Conclusions and Clinical Relevance—These results, combined with earlier data, support a proposal for a new rabies potency test that more closely models current vaccine administration practices and natural infection routes. (Am J Vet Res 2003;64:499–505)

Full access
in American Journal of Veterinary Research
in Journal of the American Veterinary Medical Association

SUMMARY

Objective

To determine susceptibility, incubation and morbidity periods, clinical signs, serologic response, and excretion of virus in domestic ferrets inoculated with rabies virus.

Animals

55 domestic ferrets.

Procedure

5 groups of 10 ferrets were inoculated with rabies virus, IM, at doses of 105.5 to 101.5 median mouse intracerebral lethal dose. Ferrets were observed and behavior was recorded. Rectal temperature, body weight, and samples from the oral cavity and samples of saliva and blood were obtained. Virus isolation was attempted, using intracranial mouse inoculation and cell culture. Virus neutralizing antibodies were determined by rapid fluorescent focus inhibition test. Ferrets were euthanatized immediately if clinical signs were severe. Rabies was confirmed by direct immunofluorescent antibody test.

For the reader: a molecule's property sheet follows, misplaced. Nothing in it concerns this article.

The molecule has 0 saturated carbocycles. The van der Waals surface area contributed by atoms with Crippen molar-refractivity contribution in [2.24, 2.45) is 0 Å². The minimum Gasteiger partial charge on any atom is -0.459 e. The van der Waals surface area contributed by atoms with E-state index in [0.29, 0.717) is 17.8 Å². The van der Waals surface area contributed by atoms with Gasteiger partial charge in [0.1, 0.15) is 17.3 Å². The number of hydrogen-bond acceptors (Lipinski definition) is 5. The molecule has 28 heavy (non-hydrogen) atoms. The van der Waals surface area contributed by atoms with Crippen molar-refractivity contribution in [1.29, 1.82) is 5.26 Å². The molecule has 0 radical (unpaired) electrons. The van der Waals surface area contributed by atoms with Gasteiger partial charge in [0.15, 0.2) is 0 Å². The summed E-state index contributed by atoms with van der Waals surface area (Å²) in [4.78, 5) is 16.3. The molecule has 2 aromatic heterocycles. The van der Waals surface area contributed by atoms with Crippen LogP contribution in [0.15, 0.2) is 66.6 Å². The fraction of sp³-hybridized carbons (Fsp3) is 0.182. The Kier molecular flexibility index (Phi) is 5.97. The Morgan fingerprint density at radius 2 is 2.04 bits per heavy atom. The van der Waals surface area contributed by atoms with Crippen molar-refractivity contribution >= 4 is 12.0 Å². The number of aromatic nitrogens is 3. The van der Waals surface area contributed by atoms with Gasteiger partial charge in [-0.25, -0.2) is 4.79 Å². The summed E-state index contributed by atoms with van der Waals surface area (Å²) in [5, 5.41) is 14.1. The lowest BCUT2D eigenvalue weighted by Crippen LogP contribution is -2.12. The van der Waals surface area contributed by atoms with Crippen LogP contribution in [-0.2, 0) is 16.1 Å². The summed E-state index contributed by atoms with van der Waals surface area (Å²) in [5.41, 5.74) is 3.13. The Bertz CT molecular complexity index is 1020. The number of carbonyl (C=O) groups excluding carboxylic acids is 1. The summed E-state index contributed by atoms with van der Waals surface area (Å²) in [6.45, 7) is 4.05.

Results

Mean incubation period was 33 days (range, 16 to 96 days). Clinical signs included ascending paralysis, ataxia, cachexia, bladder atony, fever, hyperactivity, tremors, and paresthesia. Mean morbidity period was 4 to 5 days (range, 2 to 10 days). Virus antigen was detected in brain tissue from all clinically rabid ferrets. Ferrets given the highest viral dose were euthanatized and had VNA; ferrets receiving the next dilution also were euthanatized, but only 4 had seroconverted. Of 17 ferrets that survived, 5 seroconverted. Survivors remained clinically normal except for 1 that recovered with severe paralytic sequelae. Rabies virus was isolated from the salivary gland of 1 ferret that was euthanatized.

Conclusions and Clinical Relevance

Rabies should be considered as a differential diagnosis in any ferret that has acute onset of paralysis or behavioral changes and a condition that rapidly deteriorates despite intense medical intervention. (Am J Vet Res 1997;58:1327–1331)

Free access
in American Journal of Veterinary Research